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ActiveState EULA : Is my code safe?

by Anonymous Monk
on Jul 29, 2002 at 04:48 UTC ( #185886=perlquestion: print w/ replies, xml ) Need Help??
Anonymous Monk has asked for the wisdom of the Perl Monks concerning the following question:

As part of the process of evaluating Komodo I read through license agreement. Most of it was pretty standard stuff but I found the "Term" section pretty concerning.

My understanding of it was that they can cancel your right to use the software at any time or "for any reason whatsoever" and demand that you erase the software (that's fine) AND any files created with the software including copies in any other medium (printouts?).

Here's the full section from their website.

3. Term. ACTIVESTATE may terminate this License immediately and without prior notice if you breach any term of this License or for any reason whatsoever. In the event of any termination or expiration, you agree to immediately destroy and/or erase the original and all copies of the SOFTWARE and any files created using the SOFTWARE and to discontinue their use and you will not retain or store the SOFTWARE or any files created using the SOFTWARE or any copies thereof, in any form or medium.

I've never read license language like this before. Have I misread this or does it say what I think it says? How can I possibly get approval to use this tool when the license agreement seems to say they can terminate our license and ask us to erase all our code (created with their editor) whenever they like?

Is anyone else using this software already? How did you get around the license issues with management? Should I even consider using a product that says that in the license? After Kazaa I'm a little more careful about just clicking "OK" anymore. :(

Comment on ActiveState EULA : Is my code safe?
Re: ActiveState EULA : Is my code safe?
by Marza (Vicar) on Jul 29, 2002 at 05:54 UTC

    The termination rule is pretty standard but I have not read of anybody enforcing it.

    As to the files. Well they can't claim ownership of the source. So if you want to be "legal" just copy the source to another file type.

    Think about it. If they could; Microsoft would have claimed ownership of anything ever created from their products.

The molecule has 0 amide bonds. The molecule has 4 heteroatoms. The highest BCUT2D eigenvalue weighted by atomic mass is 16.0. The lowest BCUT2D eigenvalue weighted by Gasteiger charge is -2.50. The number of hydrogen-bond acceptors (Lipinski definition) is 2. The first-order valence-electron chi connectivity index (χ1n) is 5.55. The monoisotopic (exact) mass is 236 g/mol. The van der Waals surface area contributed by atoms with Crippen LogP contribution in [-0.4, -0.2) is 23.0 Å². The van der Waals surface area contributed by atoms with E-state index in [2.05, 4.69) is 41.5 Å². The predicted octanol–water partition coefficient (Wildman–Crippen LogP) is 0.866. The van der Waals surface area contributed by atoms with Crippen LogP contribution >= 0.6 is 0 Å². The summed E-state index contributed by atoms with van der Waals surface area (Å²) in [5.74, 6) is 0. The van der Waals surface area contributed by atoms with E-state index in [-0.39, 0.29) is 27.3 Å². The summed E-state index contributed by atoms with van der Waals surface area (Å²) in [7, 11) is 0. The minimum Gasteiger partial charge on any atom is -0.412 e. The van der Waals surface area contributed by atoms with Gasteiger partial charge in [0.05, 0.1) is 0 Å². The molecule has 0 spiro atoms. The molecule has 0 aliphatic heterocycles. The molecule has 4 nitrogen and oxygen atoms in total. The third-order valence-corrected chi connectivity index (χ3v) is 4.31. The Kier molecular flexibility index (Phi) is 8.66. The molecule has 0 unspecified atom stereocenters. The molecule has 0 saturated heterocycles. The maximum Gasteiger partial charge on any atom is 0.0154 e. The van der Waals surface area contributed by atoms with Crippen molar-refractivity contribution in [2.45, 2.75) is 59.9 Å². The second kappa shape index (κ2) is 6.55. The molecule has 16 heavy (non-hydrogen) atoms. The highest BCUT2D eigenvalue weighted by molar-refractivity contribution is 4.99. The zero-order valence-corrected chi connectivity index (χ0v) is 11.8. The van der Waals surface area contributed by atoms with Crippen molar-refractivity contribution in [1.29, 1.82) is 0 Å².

Just my .02

      You're exactly right. Just open up each file, copy the source to a new WordPad file, and save it. It's not a big deal; they do not say you must destroy the software created, but the FILES created. And this may very well be because the files are in a proprietary format, so they don't want you using them for other things, or somesuch. But again, there is nothing here to worry about: they cannot claim your files themselves for their own, and they cannot prevent you from copying the source to other files.

      The only slightly troubling thing is the word "immediately," but that is IMO sufficiently vague -- obviously, it cannot expect you to do it immediately, since you may not even have access to your computer at the moment the license is terminated -- that it wouldn't forbid the time it took to copy the data out to other files. And presumably you are backing up your data; if you are that concerned about it, look into a backup script (written in ActivePerl or something that has no such terminology in its license :-) that will automatically copy your data to files of a different type, so if the time comes, you'll already have the backed up, legal, files.

        You are correct. Check to the bottom of the thread. I posted a question to ActiveState and they are going to rewrite the paragraph

Re: ActiveState EULA : Is my code safe?
by toma (Vicar) on Jul 29, 2002 at 07:20 UTC
    There was a Microsoft drawing program a few years back that had a similar license. It said, basically, that Microsoft owned all the drawings that were created with the program.